By the time I got to the Saddle Road Kipukas (Puu Oo Trail, Site #13) it began to rain. But all the same this was the best spot during my four-island trip for I'IWIS and APAPANES which were everywhere. I got one look at a HAWAII CREEPER as it was chased away by an I'IWI.
In Hilo (Site #1) on the lawn north of Waiakea Pond I found my first flocks of NUTMEG MANNIKINS (20+ each). At the pond itself no CATTLE EGRETS were present, but a couple of BLACK-CROWNED NIGHT-HERONS, a few MALLARDS, a couple of HAWAIIAN COOTS, and numerous COMMON MYNAS, ZEBRA DOVES, SPOTTED DOVES, JAPANESE WHITE-EYES, NORTHERN CARDINALS, HOUSE FINCHES, and HOUSE SPARROWS were easily seen.
The next morning (Monday, 4-29-96) I returned to the West Hawaii Cement Plant. The truck drivers didn't seem to mind my entry into the plant. Near the plant buildings I had two separate groups of CHESTNUT-BELLIED SAND-GROUSE (4 and 2 each) fly over. In the same area a CALIFORNIA QUAIL was heard. Of course there were also a few SKY LARKS, COMMON MYNAS, and HOUSE SPARROWS. On the way out I found a male BLACK FRANCOLIN cross the road, and a YELLOW-FRONTED CANARY landed on the fence as I exited the Plant.
I found only one HAWAIIAN HAWK during the entire trip. I tried all the HAWAIIAN HAWK spots mentioned by Pratt without seeing a single hawk. Late in the morning on 4-29-96 at MP 5.0 on State Route 240 on the way to Waipo Valley a light-morph HAWAIIAN HAWK circled overhead. This site is not mentioned in Pratt's Guide.
Arriving rather late in the day at Volcanoes National Park (Site #2) I drove past the pullout at Keanakakoi Crater, but this was closed in respect for the nesting NENES. Along the Devastation Trail I found numerous APAPANES, HAWAII AMAKIHIS, JAPANESE WHITE-EYES, and HOUSE FINCHES. These HOUSE FINCHES were introduced years ago. Along the start of the Chain-of Craters Highway a KALIJ PHEASANT ran out of the Hawaiian Tree Fern Forest across the road. I made it to the lava flow eruption site shortly before 7 PM and while looking for a spot to park the car, two NENES (HAWAIIAN GEESE) flew up along side the car and headed down the coast.
If camping is your sort of thing, only one campground in the National Park is open during the spring, the second one being closed during NENE nesting season. I stayed several nights at a Namakani Paio Campground within the Park and just off Highway 11.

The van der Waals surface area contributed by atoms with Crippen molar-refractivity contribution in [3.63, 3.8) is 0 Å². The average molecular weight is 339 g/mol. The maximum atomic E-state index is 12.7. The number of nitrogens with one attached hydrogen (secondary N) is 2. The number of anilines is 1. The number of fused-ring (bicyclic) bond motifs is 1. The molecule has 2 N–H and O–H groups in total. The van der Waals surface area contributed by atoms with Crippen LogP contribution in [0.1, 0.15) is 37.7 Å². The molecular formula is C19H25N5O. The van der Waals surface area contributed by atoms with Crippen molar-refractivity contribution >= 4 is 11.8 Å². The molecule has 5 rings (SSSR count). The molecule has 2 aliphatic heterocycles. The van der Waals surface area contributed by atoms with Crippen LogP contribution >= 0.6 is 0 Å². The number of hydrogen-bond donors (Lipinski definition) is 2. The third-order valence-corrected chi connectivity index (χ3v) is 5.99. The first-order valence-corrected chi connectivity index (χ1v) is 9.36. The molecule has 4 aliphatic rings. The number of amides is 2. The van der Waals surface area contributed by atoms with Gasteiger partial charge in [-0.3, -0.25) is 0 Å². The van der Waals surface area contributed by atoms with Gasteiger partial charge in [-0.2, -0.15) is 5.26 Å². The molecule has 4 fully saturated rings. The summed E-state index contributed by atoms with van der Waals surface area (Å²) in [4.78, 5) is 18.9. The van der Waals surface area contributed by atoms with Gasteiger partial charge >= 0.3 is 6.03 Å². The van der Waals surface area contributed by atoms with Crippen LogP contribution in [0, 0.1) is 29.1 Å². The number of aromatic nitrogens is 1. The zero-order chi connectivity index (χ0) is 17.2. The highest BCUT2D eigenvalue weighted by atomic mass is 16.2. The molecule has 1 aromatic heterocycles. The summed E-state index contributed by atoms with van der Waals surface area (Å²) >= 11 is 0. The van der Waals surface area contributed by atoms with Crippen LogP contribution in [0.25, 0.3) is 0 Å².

The next morning, 4/30/96, I birded around the Volcano Golf and Country Club Golf Course in the hopes of finding something special. Three PACIFIC GOLDEN-PLOVERS roamed the lawn, one of which was already in full breeding plumage. A small flock of NUTMEG MANNIKINS foraged the lawn, and a couple of SKY LARKS flew up over the lawn.
Back inside the park at the parking lot across from the Thurston Lava Tube Trail countless APAPANES foraged the tree-tops, and along the trail I found my first OMAO.
Along the Chain of Craters Road at MP 15.5 a CHUKAR was perched on a rock above the road, and about a dozen BLACK NODDIES flew into their nests on the cliff below the Holei Sea Arch (MP 19).
Back in the park at Halemaumau Crater I viewed my first pair of WHITE-TAILED TROPICBIRDS that flew within a stone's throw of the overlook. No other birders were around. I just had to share these beauties with the tourists who appreciated my pointing out the TROPICBIRDS since they weren't mentioned in their tour guides.
On the way up Mauna Loa Road I found another pair of KALIJ PHEASANTS cross the road, and a MELODIOUS LAUGHING-THRUSH fly across the road. At the end of the road (elevation 6,800 feet) a trail leads up Mauna Loa. Here in a slight rain I found one I'IWI, one HAWAII AMAKIHI and several APAPANES.
The next morning (5-1-96) I drove to the end of SR 148 where among the several COMMON MYNAS there was a small flock of NUTMEG MANNIKINS. On the return to the main highway I found a male COMMON (GREEN, RING-NECKED) PHEASANT hiding in the brush along the side of the road. Pratt uses the term COMMON PHEASANT for RING-NECKED PHEASANT, because the 1983 AOU Check-list listed P. versicolor as a subspecies of P. colchicus. He prefers this name because many subspecies of RING-NECKED PHEASANT like the "GREEN" PHEASANT lack a neck ring.